11 Generation is the highlight of 2 high school speeches
I was invited to deliver several 9/11 10th anniversary speeches in the last two weeks. I accepted them all. Two stand out.
One week ago today, I spoke to nearly 3,000 students in two local suburban high schools. In the morning, I spoke to the entire student body of Central Bucks East in Buckingham, and in the afternoon, it was the entire student body of Central Bucks West in Doylestown.
The speeches came just after I’d completed a full week of guest hosting for Chris Matthews on MSNBC’s Hardball, and yet I found it more intimidating to speak to local high schoolers than go live on a national cable channel. West in 1980. The thought of returning to my alma mater, as well as visiting our crosstown rival, was thrilling and daunting.
How do you say something meaningful about a day teenagers have heard a great deal about but only vaguely remember themselves? After all, the only current high school students you’d expect to have a clear recollection of 9/11 are those who were then in Sandra Kay Daniel’s second grade class at the Emma E. Booker Elementary School in Sarasota, Fla., with President George W. Bush when he got the news. East was marked by approbation and patriotism.Cheap Jerseys china Principal Kevin Shillingford choreographed a moving 90 minute presentation that featured students and local dignitaries. Red, white, and blue the school colors were everywhere. Many students were wearing “We remember” T shirts that they’d been selling in support of the Garden of Reflection, Pennsylvania’s official 9/11 tribute in Lower Makefield. Rep. Mike Fitzpatrick (R., Pa.) delivered a video presentation. Grace Godshalk, who lost her son William in the twin towers, thanked the students for their concern. A steel artifact from ground zero was presented by an honor guard.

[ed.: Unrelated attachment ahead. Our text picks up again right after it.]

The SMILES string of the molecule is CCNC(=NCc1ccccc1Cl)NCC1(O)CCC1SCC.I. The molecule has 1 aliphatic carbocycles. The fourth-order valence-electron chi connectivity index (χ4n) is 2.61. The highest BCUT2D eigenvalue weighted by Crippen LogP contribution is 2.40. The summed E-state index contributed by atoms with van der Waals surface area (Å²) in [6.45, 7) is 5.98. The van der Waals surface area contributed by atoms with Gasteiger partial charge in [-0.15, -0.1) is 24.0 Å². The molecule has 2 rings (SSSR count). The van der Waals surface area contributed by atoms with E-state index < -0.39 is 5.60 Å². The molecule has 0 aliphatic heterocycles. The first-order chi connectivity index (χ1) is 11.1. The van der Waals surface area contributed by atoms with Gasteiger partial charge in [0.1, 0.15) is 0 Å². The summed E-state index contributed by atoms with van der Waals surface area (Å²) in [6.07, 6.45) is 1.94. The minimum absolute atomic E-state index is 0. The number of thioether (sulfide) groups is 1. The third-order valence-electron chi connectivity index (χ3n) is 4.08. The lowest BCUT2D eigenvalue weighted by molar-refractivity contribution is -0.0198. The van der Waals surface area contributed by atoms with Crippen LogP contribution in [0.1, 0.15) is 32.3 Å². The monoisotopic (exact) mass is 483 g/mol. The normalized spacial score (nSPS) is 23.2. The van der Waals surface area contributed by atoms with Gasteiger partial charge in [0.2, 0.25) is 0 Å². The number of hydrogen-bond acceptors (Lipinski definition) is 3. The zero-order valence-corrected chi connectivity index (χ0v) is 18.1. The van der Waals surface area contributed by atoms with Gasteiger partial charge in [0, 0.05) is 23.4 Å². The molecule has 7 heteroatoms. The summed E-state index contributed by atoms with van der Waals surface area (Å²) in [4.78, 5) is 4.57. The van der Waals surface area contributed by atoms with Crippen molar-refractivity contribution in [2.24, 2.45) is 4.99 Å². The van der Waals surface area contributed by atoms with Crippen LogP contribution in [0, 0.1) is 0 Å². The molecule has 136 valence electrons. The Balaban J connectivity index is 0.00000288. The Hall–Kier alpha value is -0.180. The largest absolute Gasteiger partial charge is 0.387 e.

At both schools, I tried to deliver a message focused on the role of individuals on a day remembered for its enormity. I also wanted to highlight the way in which judgments made in a matter of seconds had monumental consequences. West, my remarks came at the end of the day when principal Kevin Munnelly introduced me in the school’s auditorium, which was packed with the 1,400 member student body. Football players anticipating a game that night against William Tennent were wearing their legendary black and gold jerseys. East but no less respectful. Feet tapped and bodies swayed as two guitarists and a drummer warmed up the crowd, then played a stirring rendition of the national anthem. I asked Munnelly about his current crop of students and listened as he made a bragging reference to the wholesomeness of Lake Wobegon.
What I learned was that West students had something in common with their rivals at East. Each student body seemed eager to listen and learn about a seminal day in American history. They were respectful, reverential, and intellectually curious. All of which made me think about the difficult climate for both students and teachers. Too often both are underappreciated, while the aberrant get all the attention.
Mostly I keep thinking about the students. Too often we’re quick to judge future generations based on things such as their use of social media. But looking at their faces, it occurred to me that the only thing that has changed is the technology.
Vice President Biden spoke at the Pentagon on Sunday and referenced “an entire new generation of patriots the 9/11 Generation.”
“Many of them were just kids on that bright September morning. But like their grandparents on Dec. 7, 1941, they courageously bore the burden that history had placed on their shoulders. And as they came of age, they showed up they showed up to fight for their country, and they’re still showing up. Two million eight hundred thousand of that 9/11 Generation moved to join our military since the attacks on 9/11, to finish the war begun here that day.”.